Supporting Old Bones, Storage Jackets for Oversize Dinosaur Bones
Fossil bone can and does break under its own weight without external support. Proper storage of paleontological specimens is as important to their long-term usefulness as is good preparation. One aspect of proper storage is adequate support for fossil bones, which, although they appear strong, lack the internal strength of living bone. This support can include specimens stored within specimen trays, as well as those large or fragile specimens that require more elaborate bedding jackets. For smaller specimens within trays polyethylene foam cut to fit the bone is adequate support. However storage support for large bones, some weighing several hundred pounds, require custom-made support jackets of materials able to withstand the stress of such weight. These are usually Hydrocal plaster and fiberglass with additional supports of metal pipe and wood, lined with polyethylene foam.
The Yale Peabody Museum Vertebrate Paleontology Preparation lab has made over two hundred support jackets for the large Jurassic dinosaurs collected under O. C. Marsh in the 1870’s. This article discusses the design and creation of these jackets, and why this design and these materials were chosen.
Marilyn Fox and Vicki Yarborough
Yale Peabody Museum of Natural History
170 Whitney Avenue
New Haven, CT 06511
Photo Credits: Vicki Yarborough and Marilyn Fox
Fossils stored sitting on their teeth, rocking to and fro within drawers as they are opened, or lying on hard shelving, are often damaged just due to the storage conditions. Old adhesives, such as hide glues, plaster joins, and Duco Cement, fail and the information held within the bones can be lost.
For the very large specimens, we chose to make hard-shell permanent storage jackets. Made from long-lasting materials, these jackets will support the specimens if (when) adhesives fail. We developed this particular style of base because of several factors. One is that we can make them easily, as all the steps are simple. Secondly, all the materials are fairly inexpensive and readily available. Third, the materials are less toxic than some alternatives, although protection should be always worn to avoid breathing MDF (Medium Density Fiberboard), plaster and fiberglass dust. The final and most important factor is that they use the least amount of space in overcrowded collection rooms and still safely support the specimen, while making it available for research.
“In recent years conservators, curators and architects have become increasingly aware of the effects of the environment upon museum collections. We now make great efforts to control such known causes of deterioration as temperature, humidity, light, airborne contaminants, insects and handling. However, we often forget that all objects have weight; and it is this forgotten factor – the ever present effect of gravity – that is one of the prime causes of physical deterioration.” P. Ward, Poor Support, the Forgotten Factor, Museum, 1982
Materials, Tools & Supplies
- 0.1 mil plastic sheeting (local hardware)
- Van Aken Plastalina modeling clay (Dick Blick or local art supply)
- heat lamp to soften clay, and to melt it through a sieve to clean it
- rolling pin
- aluminum foil
- coated steel exterior wood screws, various sizes (local hardware)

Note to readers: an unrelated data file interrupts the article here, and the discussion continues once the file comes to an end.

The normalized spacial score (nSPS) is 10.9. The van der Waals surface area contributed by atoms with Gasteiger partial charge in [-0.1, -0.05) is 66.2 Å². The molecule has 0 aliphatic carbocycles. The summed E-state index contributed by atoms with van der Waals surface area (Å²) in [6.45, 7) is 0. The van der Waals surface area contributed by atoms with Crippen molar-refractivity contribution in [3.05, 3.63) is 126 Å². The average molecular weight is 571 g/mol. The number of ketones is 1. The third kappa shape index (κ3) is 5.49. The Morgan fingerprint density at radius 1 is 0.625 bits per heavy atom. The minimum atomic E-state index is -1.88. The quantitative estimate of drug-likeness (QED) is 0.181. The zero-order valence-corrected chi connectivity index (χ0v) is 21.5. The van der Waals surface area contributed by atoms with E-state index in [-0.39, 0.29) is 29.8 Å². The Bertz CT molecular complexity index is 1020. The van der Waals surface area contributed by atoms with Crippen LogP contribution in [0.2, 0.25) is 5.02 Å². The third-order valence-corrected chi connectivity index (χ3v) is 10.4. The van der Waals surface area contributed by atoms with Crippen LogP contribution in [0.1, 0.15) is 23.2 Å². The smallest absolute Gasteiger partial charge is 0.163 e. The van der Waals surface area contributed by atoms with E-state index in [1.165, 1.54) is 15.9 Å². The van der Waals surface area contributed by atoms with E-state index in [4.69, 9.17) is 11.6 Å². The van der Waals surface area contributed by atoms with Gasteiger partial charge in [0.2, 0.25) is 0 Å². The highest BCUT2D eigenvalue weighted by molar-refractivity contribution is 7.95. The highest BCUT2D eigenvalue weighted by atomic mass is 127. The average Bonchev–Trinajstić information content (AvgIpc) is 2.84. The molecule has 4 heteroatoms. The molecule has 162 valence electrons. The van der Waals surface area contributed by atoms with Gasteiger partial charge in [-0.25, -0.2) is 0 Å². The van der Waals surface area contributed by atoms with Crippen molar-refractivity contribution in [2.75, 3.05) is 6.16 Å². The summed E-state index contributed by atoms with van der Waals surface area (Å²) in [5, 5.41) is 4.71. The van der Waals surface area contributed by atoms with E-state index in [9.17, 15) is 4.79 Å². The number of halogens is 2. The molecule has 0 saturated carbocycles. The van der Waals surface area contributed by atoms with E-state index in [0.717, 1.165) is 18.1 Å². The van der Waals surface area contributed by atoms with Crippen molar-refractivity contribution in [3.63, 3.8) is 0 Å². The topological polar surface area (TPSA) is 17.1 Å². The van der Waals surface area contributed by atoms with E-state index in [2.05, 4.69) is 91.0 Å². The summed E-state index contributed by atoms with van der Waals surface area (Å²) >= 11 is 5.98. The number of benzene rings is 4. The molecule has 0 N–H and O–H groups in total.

- 3/4″ or 7/8″ galvanized steel electrical conduit (local hardware)
- MEDEX or MEDITE II MDF (local distributor of Sierra Pine, http://www.sierrapine.com)
- Hydrocal or Hydrocal FGR 95 (local plaster supply)
- Surform (local hardware) chopped strand fiberglass or heavy cloth fiberglass (Merton’s Fiberglass, or local boat building supply)
- 1/8th” polyethylene foam (local supplier)
- Rhoplex N-580 (Talas – http://www.talasonline.com)
Step 1: The bone is set up in the sand table, in the direction opposite from that in which it will be stored. In other words, mammal skulls are placed in the sandbox teeth down, so that when finally in their jacket, the teeth will be up. Generally, we try to have the most scientifically informative side of the specimen on the top in the finished support.
Step 2: The whole area is covered with thin plastic sheet, to protect the bone from the plaster and clay. The support base will cover all of the bone that needs to be supported but will not extend around the curve of the bone. As much of the bone surface as possible will be exposed and available for research.
Step 3: Van Aken Plastalina Modeling Clay, a sulfur-free clay, is heated to soften, rolled out to the thickness of the 1/8th” polyethylene foam sheet that will be used to line the jacket, and neatly applied over the plastic covered bone. The clay is used to create the shape of the jacket, and is also used to fill any areas that might create undercuts in the jacket.
Step 4: The clay is covered with aluminum foil, to prevent the clay from sticking to the plaster that will be used to create the support jacket. The edge of the foil is where the edge of the plaster will be. The advantage of the foil is that is can be smoothed tightly to the clay, to create a smooth, even surface.
Step 5: Sometimes we add 3/4″ or 7/8″ galvanized steel electrical conduit for added support. This extra structural support is important, especially as we often make open, arched or cantilevered jackets, like this one, rather than creating a solid, and therefore heavy, support.
Step 6: Brown paper can be laid on top of the bone and cut out to make a pattern for cutting the MDF base.
Step 7: The MDF base is cut to shape. We make sure that this base extends outside of the farthest edge of the bone, thus creating a sort of “bumper” for the bone itself. By having the base create the “bumper” we can expose as much of the bone as possible for researchers, while still fully protecting the bone from being damaged through contact with other bones on the shelf. MDF is a compressed particle board, easily worked, but particle boards emit urea-formaldehyde. We prefer to use MEDEX or MEDITE II, which are formaldehyde free boards. Dust masks should be worn when working with MDF.